A Giant Ice Disk Has Formed on a River in Maine - Atlas Obscura

A Giant Ice Disk Has Formed on a River in Maine

Our heads are spinning.

The huge ice disk dwarfs a nearby parking garage.
The huge ice disk dwarfs a nearby parking garage. Courtesy Tina Radel

The Presumpscot River is a 25.8-mile-long waterway that flows through Westbrook, Maine. And it’s now host to the small city’s newest attraction. Though the river has been a transportation corridor for years, people are not crowding the shore to watch a barge float past—they’re there to see the giant ice disk.

This naturally occurring, perfectly round rink of ice looks man-made, but it’s not. Robert Mitchell, owner of a nearby office building, noticed the peculiar disk on the morning of January 14 and promptly notified the city, in hope that they’d be able to get a drone’s-eye-view. “On first look I thought it looked like a cool shape had formed, but after a minute or so I realized it was rotating,” he says.

A vertical vortex has set the disk spinning.
A vertical vortex has set the disk spinning. Courtesy Tina Radel

This rare phenomenon, a frozen Lazy Susan if you will, is not without precedent. In 2017, a family hiking in the Adirondacks discovered a similarly perfectly round (though much, much smaller) ice bog, and were stunned by their good fortune. These ice disks result from a perfect storm of flow and changing water temperatures, but the rotating happens when they begin to melt. A 2016 study published in the journal Physical Review E used a “particle image velocimetry technique” to investigate the water below ice disks. Through their research, they found that the flow of meltwater goes downward and also moves horizontally to form a vortex, and “any vertical flow that generates a vortex will induce the rotation of a floating object.”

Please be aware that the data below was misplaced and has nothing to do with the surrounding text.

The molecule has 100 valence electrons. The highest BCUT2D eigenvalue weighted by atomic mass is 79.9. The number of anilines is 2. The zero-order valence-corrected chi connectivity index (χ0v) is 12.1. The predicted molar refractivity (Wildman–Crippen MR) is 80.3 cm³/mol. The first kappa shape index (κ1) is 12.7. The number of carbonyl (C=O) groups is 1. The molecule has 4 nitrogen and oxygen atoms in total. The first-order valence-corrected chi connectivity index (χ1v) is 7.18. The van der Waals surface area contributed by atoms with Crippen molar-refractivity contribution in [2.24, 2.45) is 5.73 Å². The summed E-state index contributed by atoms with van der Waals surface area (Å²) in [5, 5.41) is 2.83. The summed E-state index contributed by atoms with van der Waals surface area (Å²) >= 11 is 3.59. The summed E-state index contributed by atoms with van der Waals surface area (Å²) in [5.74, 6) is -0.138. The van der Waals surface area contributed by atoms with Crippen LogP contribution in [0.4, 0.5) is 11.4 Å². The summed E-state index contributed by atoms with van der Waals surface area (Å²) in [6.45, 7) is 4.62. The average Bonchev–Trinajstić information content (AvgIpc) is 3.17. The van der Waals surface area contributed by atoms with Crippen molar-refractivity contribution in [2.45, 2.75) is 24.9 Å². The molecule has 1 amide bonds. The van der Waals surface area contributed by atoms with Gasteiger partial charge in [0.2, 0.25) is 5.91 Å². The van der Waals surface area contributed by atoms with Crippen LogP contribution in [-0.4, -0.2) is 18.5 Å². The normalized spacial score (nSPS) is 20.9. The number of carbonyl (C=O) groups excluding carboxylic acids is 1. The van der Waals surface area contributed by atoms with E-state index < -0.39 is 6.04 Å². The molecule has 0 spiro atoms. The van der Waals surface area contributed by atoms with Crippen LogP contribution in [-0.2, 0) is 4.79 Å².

According to eyewitness Mitchell, the formation “looks like a perfectly formed disk spinning at a consistent, counterclockwise rotation.” Apparently, it stays firmly centered on its axis, making it look “mechanized,” he says. Another onlooker, web developer Doug Bertlesman, estimated that the disk is roughly 100 yards in diameter, in an interview with the Portland Press Herald. The icy frisbee has also been changing in size and color, depending on the temperature, the time of day, or the sun’s position. “For example, this morning the disk was larger and more opaque,” Mitchell says. “[But] this afternoon it is smaller and more clear in color.”

Ducks have reportedly been seen sitting on the rare, rotating platter, and it’s a pity we can’t ask if they’re getting dizzy.